The PNGM density was high in 1986 and 1987, with more than 120 individuals/trap/year; thereafter, the density fluctuated with approximately 33.5 individuals/trap/year. The density of I. matsutama and I. seoulis remained around nine individuals/trap/year, whereas that P. matsutama was relatively lower, and before 2004, it was only observed occasionally. The PNGM density decreased from 2000 to 2002, resulting in the collapse of its parasitoid community. Therefore, the density of parasitoids as well as the proportion of P. matsutama increased (Figs. 1 and 2, Table S1). The parasitoid:host ratio increased linearly from 1986 to 1999; it then decreased dramatically from 2001 to 2004, and then increased linearly from 2005 onward (Fig. 2B). The precipitation conspicuously decreased in the spring of 2000 and 2001 (Fig. 3, Table S2).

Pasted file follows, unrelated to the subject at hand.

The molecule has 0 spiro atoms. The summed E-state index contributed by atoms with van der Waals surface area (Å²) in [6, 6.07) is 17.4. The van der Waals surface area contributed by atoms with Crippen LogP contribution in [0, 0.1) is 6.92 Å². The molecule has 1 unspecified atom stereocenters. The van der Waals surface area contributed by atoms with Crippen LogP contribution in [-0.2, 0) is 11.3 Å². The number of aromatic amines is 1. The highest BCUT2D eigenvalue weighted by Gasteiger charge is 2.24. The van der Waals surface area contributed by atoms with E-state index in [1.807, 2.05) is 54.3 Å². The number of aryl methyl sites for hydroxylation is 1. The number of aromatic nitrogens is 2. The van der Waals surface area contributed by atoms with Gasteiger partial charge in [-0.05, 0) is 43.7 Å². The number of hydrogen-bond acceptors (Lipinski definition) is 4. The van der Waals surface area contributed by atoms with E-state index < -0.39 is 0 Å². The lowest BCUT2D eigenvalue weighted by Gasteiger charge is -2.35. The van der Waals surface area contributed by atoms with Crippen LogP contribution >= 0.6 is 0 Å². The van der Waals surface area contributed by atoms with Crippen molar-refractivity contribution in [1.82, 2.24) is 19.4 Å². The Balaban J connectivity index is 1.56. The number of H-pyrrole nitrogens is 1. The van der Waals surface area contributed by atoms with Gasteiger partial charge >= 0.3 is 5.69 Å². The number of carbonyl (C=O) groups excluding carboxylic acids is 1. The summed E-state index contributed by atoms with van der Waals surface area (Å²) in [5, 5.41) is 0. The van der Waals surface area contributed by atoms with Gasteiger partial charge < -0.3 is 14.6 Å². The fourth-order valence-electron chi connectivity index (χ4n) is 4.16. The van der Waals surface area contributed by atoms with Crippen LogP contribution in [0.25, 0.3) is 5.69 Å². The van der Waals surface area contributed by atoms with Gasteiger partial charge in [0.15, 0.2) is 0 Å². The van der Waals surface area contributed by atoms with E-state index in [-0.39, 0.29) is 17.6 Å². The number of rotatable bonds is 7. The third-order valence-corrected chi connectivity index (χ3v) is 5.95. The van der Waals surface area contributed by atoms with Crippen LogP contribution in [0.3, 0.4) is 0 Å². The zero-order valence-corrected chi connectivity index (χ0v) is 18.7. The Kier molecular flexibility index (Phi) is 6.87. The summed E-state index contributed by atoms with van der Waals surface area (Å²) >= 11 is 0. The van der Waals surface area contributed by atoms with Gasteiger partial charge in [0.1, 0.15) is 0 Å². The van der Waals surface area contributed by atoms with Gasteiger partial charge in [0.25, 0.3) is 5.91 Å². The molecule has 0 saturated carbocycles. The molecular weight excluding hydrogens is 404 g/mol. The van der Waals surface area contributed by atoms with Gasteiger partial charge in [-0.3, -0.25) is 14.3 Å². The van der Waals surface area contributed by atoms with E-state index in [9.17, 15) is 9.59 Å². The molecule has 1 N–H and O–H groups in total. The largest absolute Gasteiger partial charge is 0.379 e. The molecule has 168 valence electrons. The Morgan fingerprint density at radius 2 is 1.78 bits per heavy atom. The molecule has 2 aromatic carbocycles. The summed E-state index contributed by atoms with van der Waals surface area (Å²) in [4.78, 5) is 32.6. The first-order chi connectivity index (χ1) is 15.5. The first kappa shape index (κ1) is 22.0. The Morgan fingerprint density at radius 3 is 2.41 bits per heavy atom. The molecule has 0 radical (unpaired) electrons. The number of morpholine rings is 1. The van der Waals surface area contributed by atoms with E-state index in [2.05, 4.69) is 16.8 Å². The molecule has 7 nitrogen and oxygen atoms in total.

The total parasitism rate for the three parasitoids decreased linearly as a function of PNGM abundance (r2 = 0.26; F1,18 = 6.31; P < 0.021), demonstrating a delayed, inverse density-dependence and with no clear equilibrium in yearly change (Fig. 4A). As the total parasitism rate increased, the rate of change in the PNGM density decreased linearly (r2 = 0.28; F1,18 = 8.31; P < 0.01) (Fig. 4B). Meanwhile, the three parasitoid species displayed different responses to their host density. The numerical responses of I. matsutama and I. seoulis increased linearly as functions of PNGM abundance with similar increasing rate (I. matsutama: r2 = 0.44; F1,21 = 16.50; P < 0.0001; I. seoulis: r2 = 0.56; F1,21 = 26.38; P < 0.0001), whereas that of P. matsutama was not statistically significant with relatively low increasing rate (r2 = 0.13; F1,21 = 3.24; P = 0.08) (Fig. 4C).